The above-mentioned shortcomings, disadvantages, and problems are addressed by the present invention, which will be understood by reading and studying the following specification.

The present invention includes a number of different aspects for improving the performance of a data processing system. For the purposes of describing this invention, the term “performance” is intended to include within its meaning not only the operational performance, but also the function, structure, operation, code, and behavior of a data processing system.

While the invention has utility in increasing the performance of distributed and parallel-processing systems, its utility is not limited to such, and it has utility in increasing the performance of a wide spectrum of data processing systems, particularly those that utilize tuple space based coordination languages.

An optimization to tuple space based coordination languages has been developed for improving concurrency within data processing systems utilizing such languages. With improved concurrency, more processes can run on such systems concurrently rather than having to wait for one or more other processes to finish.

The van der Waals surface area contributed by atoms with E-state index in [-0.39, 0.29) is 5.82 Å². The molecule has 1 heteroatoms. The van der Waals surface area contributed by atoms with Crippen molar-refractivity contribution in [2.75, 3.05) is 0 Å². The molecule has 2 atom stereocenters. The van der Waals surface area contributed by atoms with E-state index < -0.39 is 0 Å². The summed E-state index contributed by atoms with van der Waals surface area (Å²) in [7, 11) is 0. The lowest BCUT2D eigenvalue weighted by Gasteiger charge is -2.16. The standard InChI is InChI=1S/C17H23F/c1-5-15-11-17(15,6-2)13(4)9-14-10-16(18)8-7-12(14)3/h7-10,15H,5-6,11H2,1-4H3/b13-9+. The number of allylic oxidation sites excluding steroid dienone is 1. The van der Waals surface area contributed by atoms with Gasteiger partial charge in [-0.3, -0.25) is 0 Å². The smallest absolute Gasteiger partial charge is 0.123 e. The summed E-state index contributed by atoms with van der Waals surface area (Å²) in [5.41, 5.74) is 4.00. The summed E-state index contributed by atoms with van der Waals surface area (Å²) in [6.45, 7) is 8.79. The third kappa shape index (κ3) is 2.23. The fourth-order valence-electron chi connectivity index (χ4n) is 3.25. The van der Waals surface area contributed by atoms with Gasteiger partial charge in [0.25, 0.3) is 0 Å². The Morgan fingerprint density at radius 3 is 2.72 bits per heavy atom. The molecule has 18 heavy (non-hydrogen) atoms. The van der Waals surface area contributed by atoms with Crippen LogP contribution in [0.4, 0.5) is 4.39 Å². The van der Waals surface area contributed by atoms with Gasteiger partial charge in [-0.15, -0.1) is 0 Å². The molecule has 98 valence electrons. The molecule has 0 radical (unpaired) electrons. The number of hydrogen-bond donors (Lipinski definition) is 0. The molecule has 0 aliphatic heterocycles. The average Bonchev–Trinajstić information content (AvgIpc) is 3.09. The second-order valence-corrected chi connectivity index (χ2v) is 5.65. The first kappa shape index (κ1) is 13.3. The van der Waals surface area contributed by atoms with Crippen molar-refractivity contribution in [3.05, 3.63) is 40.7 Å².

The present invention solves the above stated problems of existing tuple space based coordination languages by providing an efficient optimization that can be implemented as an extension to such languages. The extension increases concurrency by lessening tuple removal, without requiring compile time analysis, altering existing primitives, or adding new primitives.

The optimization is based upon certain conditions which, if met, enable a tuple to remain visible in tuple space thereby reducing the number of occurrences when accesses to the tuple cause blocking, so that other processes can continue to read the tuple while a first process is updating the tuple.

Subsequent access to a tuple that has been accessed by another agent is permitted, but only under certain conditions. Generally, if any of these conditions isn't true, then we block the subsequent access. The term “agent” is used herein to mean the entities or components of the computer system that communicate including, but not limited to, applications, programs, processes, or “traditional” agents.